BrexitBrexit is now, unbelievably, a reality. But is this just the beginning of the collapse of ‘the European project’ that was highlighted as a major global risk by the National Intelligence Council in their Global Trends 2030: Alternative Worlds document?

They nicknamed this possible global future scenario ‘Stalled Engines’:

Stalled Engines—a scenario in which the US and Europe turn inward and globalization stalls—as one of the bookends, illustrating the most plausible worst case. Arguably, darker scenarios are imaginable, including a complete breakdown and reversal of globalization due to a potential large-scale conflict on the order of World War I or World War II, but such an outcome does not seem probable.

We believe the risks of interstate conflict will rise, but we do not expect bilateral conflict to ignite a full-scale conflagration. Moreover, unlike in the interwar period, the complete unraveling of economic interdependence or globalization would be more difficult—and therefore less likely—in this more advanced technological age with ubiquitous connections. Stalled Engines is nevertheless a bleak future.

Our modeling suggests that under this scenario total global income would be $27 trillion less than under Fusion, our most optimistic scenario. This amount is more than the combined economies of the US and euro zone today. In a Stalled Engines world, the US and Europe are no longer capable nor interested in sustaining global leadership. The US political system fails to address its fiscal challenges and consequently economic policy and performance drift.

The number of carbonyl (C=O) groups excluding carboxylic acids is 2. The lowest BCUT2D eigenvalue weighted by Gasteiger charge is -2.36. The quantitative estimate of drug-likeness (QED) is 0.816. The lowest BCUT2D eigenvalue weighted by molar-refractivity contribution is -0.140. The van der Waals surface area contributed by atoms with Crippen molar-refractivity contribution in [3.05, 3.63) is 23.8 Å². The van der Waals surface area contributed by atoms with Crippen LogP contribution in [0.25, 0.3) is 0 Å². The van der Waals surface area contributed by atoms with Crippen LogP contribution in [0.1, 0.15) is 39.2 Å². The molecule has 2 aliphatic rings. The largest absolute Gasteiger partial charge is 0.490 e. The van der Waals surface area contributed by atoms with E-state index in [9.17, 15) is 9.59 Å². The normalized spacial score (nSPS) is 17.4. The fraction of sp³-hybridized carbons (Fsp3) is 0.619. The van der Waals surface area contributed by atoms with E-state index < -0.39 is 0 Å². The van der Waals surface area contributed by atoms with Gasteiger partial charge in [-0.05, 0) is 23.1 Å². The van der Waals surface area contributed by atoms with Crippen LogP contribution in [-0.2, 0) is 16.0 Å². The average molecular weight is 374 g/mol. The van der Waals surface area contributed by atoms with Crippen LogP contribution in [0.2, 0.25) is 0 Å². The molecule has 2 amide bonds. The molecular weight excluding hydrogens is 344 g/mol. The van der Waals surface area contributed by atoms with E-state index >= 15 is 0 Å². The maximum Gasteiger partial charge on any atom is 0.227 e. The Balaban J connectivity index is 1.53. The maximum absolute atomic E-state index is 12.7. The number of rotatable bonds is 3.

The European project unravels. Greece’s Britain’s exit from the euro zone European Union triggers the rapid, unmanaged exit of the rest of the periphery. More nationalist, even nativist, parties rise to claim positions of influence in coalition governments.

By the 2020s, it looks like only a limited free trade zone will remain. Economic growth continues in major emerging markets and accounts for approximately three quarters of global growth. Nonetheless, fundamental economic and political reforms remain elusive in China and India.

Corruption, social unrest, weak financial systems, and chronically poor infrastructures slow their growth rates. China’s growth falls, for example, from 8 percent at the start of the period to around 3 percent by 2030. As pressures grow everywhere for disengagement and protectionism, the global governance system is unable to cope with a widespread pandemic that triggers panic. Rich countries wall themselves off from many developing and poor countries in Asia, Africa, and the Middle East. By disrupting international travel and trade, the severe pandemic helps to stall out, but does not kill globalization.

What does Brexit mean for emerging markets?

Brexit could well be the signal that the global economy has entered the proposed Stalled Engines scenario. Although this is certainly a dystopian reality for developed economies; younger, emerging regions need strong leadership to step forward and rapidly fast track collaborative trade strategies with each other  that mitigate the knock-on effects of this crisis. With less reliance on the ‘fearful & aged’ West – a preferred future for the likes of Asia, Africa and South America is certainly plausible through better coordinated co-operation.